Glycogen storage disease type V (GSD-V) is a metabolic disorder, more specifically a glycogen storage disease, caused by a deficiency of myophosphorylase. Its incidence is reported as one in 100,000, roughly the same as glycogen storage disease type I. The disease was first reported in 1951 by Dr. Brian McArdle of Guy's Hospital, London.Specialty: Endocrinology. Key points about McArdle disease. McArdle disease (GSD 5) is a rare, genetic muscle disorder. It is a type of glycogen storage disease. It results from a lack of a key substance that the muscles need to break down glycogen into glucose for energy.
A quick Google search of “adult-onset McArdle’s disease” will yield volumes of medical abstracts on patient studies.I’ve seen plenty of other abstracts that point out that the disease is not often diagnosed until at least the second or third decade of life. McArdle disease is a deficiency of muscle phosphorylase. This is an important substance needed to break down glycogen in your muscle cells. The condition causes fatigue and muscle pain during exercise. The disease can lead to dark urine. Severe, uncontrolled McArdle disease can cause life-threatening kidney problems.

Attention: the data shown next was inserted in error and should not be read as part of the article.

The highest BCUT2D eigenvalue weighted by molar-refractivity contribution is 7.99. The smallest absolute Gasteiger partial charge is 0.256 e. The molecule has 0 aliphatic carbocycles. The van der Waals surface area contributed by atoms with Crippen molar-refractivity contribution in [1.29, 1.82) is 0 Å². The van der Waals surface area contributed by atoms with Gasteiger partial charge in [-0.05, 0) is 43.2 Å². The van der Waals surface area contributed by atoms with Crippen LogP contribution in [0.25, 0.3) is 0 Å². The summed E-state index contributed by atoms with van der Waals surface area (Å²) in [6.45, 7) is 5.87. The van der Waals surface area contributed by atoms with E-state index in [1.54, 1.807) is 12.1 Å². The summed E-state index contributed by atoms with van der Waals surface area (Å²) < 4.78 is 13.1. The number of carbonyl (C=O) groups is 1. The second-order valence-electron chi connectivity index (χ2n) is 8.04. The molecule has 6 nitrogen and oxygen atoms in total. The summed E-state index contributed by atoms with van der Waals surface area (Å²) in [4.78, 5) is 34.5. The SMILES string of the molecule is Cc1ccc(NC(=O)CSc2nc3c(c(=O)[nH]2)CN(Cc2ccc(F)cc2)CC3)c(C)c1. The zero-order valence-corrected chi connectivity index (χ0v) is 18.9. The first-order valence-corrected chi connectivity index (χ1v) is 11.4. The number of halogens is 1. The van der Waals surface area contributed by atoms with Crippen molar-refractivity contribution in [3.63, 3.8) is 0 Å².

Glycogen storage disease type V (also known as GSDV or McArdle disease) is an inherited disorder caused by an inability to break down a complex sugar called glycogen in muscle cells. A lack of glycogen breakdown interferes with the function of muscle cells. People with GSDV typically experience fatigue, muscle pain, and cramps during the first few minutes of exercise (exercise intolerance). Most of the severe forms of GSD are diagnosed in babies and children. Some of the milder types might not be found until the person is an adult. What are the symptoms of glycogen storage disease (GSD)? Symptoms vary based on the type of GSD. Some GSDs affect .
Mar 07, 2018 · A glycogen storage disease (GSD) is the result of an enzyme defect. These enzymes normally catalyze reactions that ultimately convert glycogen compounds to glucose. Enzyme deficiency results in glycogen accumulation in tissues. In many cases, the defect has systemic consequences, but in . McArdle’s disease is a rare muscle disease affecting approximately 1 in 100,000 people. Because their muscles cannot properly metabolize energy, individuals with McArdle’s disease may experience fatigue and failure during strenuous activities like jogging, swimming or even walking.